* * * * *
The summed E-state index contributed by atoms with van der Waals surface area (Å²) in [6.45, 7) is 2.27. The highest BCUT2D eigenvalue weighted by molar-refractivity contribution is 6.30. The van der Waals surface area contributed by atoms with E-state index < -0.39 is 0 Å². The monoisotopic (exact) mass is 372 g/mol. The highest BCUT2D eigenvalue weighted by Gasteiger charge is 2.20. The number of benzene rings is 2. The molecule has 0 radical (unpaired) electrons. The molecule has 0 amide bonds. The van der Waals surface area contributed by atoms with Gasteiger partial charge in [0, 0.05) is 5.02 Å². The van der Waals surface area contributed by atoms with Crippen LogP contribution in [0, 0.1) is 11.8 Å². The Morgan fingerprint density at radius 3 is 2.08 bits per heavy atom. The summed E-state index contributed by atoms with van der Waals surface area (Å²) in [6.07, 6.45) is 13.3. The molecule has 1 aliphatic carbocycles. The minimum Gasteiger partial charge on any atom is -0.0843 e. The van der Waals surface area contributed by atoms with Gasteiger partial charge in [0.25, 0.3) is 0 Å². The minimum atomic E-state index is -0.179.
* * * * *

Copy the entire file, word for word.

The summed E-state index contributed by atoms with van der Waals surface area (Å²) in [6.45, 7) is 2.27. The highest BCUT2D eigenvalue weighted by molar-refractivity contribution is 6.30. The van der Waals surface area contributed by atoms with E-state index < -0.39 is 0 Å². The monoisotopic (exact) mass is 372 g/mol. The highest BCUT2D eigenvalue weighted by Gasteiger charge is 2.20. The number of benzene rings is 2. The molecule has 0 radical (unpaired) electrons. The molecule has 0 amide bonds. The van der Waals surface area contributed by atoms with Gasteiger partial charge in [0, 0.05) is 5.02 Å². The van der Waals surface area contributed by atoms with Crippen LogP contribution in [0, 0.1) is 11.8 Å². The Morgan fingerprint density at radius 3 is 2.08 bits per heavy atom. The summed E-state index contributed by atoms with van der Waals surface area (Å²) in [6.07, 6.45) is 13.3. The molecule has 1 aliphatic carbocycles. The minimum Gasteiger partial charge on any atom is -0.0843 e. The van der Waals surface area contributed by atoms with Gasteiger partial charge in [0.25, 0.3) is 0 Å². The minimum atomic E-state index is -0.179.